Late Eocene to early Oligocene productivity events in the proto-Southern Ocean as drivers of global cooling and Antarctica glaciation
Abstract. The Eocene-Oligocene transition (ca 40–33 Ma) marks a transformation from an ice-free to an ice-house climate mode that is well recorded by oxygen stable isotopes and sea surface temperature proxies. Opening of the Southern Ocean gateways and decline in atmospheric carbon dioxide have been hypothesised as possible triggers of the major climate shift during the Cenozoic. However, identifying the driving mechanisms remains controversial and depends on a better understanding of how the different environmental changes correlate. In this study, we investigate the spatio-temporal variation in export productivity using biogenic Ba (bio-Ba) from different Ocean Drilling Program (ODP) Sites in the Southern Ocean, focusing on possible mechanisms that controlled them as well as the correlation of export productivity changes to changes in the global carbon cycle. We document two significant SO region high export productivity late-Eocene events (ca. 37 and 33.5 Ma) correlated to pronounced changes in global atmospheric pCO2. We propose that paleoceanographic changes that followed Southern Ocean gateway openings, along with more variable increases in circulation driven by episodic expansion and decline of the Antarctic ice sheet, drove enhanced SO export production in the late Eocene through basal Oligocene. These factors may have driven the episodic reduction of atmospheric carbon dioxide and contributed to Antarctic glaciation during the Eocene-Oligocene transition.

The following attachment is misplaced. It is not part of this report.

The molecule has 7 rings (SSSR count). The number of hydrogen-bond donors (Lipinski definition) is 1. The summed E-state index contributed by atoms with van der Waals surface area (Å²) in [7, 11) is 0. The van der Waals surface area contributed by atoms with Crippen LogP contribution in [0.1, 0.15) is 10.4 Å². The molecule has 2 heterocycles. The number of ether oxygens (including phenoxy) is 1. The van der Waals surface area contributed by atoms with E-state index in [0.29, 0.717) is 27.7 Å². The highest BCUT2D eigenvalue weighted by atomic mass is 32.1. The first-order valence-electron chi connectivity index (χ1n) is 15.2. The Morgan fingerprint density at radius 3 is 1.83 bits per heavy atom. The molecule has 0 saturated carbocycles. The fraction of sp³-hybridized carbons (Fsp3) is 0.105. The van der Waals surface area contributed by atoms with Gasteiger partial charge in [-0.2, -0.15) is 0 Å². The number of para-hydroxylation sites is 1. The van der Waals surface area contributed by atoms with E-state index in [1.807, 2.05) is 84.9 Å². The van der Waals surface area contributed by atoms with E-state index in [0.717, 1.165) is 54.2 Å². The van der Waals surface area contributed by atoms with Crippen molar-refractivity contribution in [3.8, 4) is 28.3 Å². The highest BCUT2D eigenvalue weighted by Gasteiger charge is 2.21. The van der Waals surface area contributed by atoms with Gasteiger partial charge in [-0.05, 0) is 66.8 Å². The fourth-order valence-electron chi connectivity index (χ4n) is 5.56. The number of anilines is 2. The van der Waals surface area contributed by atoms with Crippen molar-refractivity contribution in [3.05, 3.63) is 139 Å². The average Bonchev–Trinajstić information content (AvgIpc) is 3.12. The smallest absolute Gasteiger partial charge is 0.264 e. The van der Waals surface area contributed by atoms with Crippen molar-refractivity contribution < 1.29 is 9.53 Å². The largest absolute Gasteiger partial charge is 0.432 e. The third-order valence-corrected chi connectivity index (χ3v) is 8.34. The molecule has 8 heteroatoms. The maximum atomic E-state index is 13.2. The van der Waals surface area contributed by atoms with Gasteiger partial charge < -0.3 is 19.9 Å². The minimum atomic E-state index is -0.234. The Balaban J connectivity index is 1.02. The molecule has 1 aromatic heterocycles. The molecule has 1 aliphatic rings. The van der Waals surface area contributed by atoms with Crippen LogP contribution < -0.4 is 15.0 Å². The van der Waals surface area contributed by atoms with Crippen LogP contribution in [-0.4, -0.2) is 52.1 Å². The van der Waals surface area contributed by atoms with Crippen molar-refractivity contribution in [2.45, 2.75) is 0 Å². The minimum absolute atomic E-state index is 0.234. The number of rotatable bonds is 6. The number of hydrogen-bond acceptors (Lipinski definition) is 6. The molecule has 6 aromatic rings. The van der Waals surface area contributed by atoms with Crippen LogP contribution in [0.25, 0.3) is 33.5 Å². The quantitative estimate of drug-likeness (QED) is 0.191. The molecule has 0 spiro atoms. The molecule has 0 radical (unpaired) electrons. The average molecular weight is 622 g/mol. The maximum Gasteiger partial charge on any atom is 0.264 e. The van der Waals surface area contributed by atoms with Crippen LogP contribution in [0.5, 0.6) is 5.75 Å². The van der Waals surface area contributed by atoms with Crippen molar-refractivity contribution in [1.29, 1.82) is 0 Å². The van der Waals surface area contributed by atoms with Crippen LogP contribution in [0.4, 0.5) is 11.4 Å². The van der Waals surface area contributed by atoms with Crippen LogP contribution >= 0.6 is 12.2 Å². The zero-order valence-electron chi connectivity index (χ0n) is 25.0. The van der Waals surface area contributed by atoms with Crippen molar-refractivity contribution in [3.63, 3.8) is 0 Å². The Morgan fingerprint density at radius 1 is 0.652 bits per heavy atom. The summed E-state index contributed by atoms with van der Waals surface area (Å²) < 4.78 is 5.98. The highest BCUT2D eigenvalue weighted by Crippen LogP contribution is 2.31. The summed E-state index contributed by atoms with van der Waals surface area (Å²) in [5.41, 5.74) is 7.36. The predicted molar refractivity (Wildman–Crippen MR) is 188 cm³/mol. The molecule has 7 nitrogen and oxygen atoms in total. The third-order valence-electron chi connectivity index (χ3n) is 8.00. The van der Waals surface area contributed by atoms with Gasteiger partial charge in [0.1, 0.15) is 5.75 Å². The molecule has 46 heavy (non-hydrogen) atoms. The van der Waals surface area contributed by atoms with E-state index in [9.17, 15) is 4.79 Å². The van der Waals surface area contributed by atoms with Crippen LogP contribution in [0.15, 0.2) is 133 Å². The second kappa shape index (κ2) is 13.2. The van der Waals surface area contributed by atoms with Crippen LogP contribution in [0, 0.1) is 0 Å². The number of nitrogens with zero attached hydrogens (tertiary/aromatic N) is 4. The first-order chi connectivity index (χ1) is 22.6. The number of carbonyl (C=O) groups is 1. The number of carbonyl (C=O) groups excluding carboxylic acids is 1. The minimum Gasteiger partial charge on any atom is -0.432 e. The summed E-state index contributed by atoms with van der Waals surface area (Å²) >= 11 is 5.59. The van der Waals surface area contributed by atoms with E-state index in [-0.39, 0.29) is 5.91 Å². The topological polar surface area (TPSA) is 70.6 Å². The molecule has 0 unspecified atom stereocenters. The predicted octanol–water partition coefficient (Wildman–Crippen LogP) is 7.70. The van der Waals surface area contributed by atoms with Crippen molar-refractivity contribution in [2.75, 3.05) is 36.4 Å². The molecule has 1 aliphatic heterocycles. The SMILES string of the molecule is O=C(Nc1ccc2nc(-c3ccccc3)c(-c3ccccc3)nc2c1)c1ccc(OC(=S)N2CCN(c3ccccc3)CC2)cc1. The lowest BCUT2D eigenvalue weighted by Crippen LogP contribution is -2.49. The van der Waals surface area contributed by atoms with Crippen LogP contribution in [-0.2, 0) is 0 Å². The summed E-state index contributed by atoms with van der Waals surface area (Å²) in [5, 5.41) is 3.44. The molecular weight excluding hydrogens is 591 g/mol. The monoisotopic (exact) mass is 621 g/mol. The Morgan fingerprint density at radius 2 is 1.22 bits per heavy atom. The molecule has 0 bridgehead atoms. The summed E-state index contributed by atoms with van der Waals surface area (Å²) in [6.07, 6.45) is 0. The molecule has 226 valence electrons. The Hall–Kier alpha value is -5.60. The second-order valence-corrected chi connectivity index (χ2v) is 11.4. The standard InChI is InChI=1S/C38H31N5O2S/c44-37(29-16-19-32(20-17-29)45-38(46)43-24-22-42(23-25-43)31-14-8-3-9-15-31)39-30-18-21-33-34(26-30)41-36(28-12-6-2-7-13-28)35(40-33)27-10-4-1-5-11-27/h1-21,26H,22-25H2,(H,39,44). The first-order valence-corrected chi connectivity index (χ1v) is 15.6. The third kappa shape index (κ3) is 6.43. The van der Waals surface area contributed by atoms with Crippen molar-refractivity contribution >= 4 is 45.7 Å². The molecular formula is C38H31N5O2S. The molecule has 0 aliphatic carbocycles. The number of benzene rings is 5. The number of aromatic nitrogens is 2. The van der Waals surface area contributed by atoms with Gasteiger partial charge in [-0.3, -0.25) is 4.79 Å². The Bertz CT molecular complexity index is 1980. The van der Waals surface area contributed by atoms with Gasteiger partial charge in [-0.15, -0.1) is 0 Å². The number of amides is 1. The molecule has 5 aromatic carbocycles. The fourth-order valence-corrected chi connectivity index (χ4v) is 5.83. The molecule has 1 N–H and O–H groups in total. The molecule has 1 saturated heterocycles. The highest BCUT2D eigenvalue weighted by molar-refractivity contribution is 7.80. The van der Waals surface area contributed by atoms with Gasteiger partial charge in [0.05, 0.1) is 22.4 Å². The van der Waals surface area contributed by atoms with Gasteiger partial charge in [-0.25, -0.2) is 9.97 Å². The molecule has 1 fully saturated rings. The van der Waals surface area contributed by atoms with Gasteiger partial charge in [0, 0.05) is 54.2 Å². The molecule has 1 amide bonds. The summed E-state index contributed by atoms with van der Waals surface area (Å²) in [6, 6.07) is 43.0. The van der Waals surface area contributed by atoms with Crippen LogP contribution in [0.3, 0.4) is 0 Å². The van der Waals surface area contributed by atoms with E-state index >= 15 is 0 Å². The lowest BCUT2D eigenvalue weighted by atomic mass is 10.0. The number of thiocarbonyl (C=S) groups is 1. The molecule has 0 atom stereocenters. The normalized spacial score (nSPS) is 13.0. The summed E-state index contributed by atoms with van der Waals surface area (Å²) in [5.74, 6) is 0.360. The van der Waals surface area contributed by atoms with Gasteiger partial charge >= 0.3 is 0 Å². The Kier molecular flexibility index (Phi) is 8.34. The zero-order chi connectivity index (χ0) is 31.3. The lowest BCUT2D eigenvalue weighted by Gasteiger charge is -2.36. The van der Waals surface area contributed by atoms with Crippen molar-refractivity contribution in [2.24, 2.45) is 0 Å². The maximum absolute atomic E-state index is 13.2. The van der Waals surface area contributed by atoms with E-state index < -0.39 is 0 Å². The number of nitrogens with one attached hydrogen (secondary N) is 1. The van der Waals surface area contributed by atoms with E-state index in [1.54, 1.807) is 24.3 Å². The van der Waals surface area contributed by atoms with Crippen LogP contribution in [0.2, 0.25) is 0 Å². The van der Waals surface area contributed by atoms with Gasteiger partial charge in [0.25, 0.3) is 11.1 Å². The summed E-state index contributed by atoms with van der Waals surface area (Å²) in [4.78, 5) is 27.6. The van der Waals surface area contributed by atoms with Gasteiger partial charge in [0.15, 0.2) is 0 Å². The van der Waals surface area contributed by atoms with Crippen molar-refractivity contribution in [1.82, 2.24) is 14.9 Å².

Status: final response (author comments only)
RC1: 'Comment on egusphere-2023-1276', Peter Bijl, 21 Sep 2023
- AC1: 'Reply on RC1', Gabrielle Rodrigues de Faria, 13 Dec 2023
- RC2: 'Comment on egusphere-2023-1276', Anonymous Referee #2, 22 Nov 2023
Late Eocene to Early Oligocene Oxygen and Carbon Isotope Records and Biogenic Barium Accumulation Rates in Maud Rise, Kerguelen Plateau and Agulhas Ridge. https://doi.pangaea.de/10.1594/PANGAEA.959619
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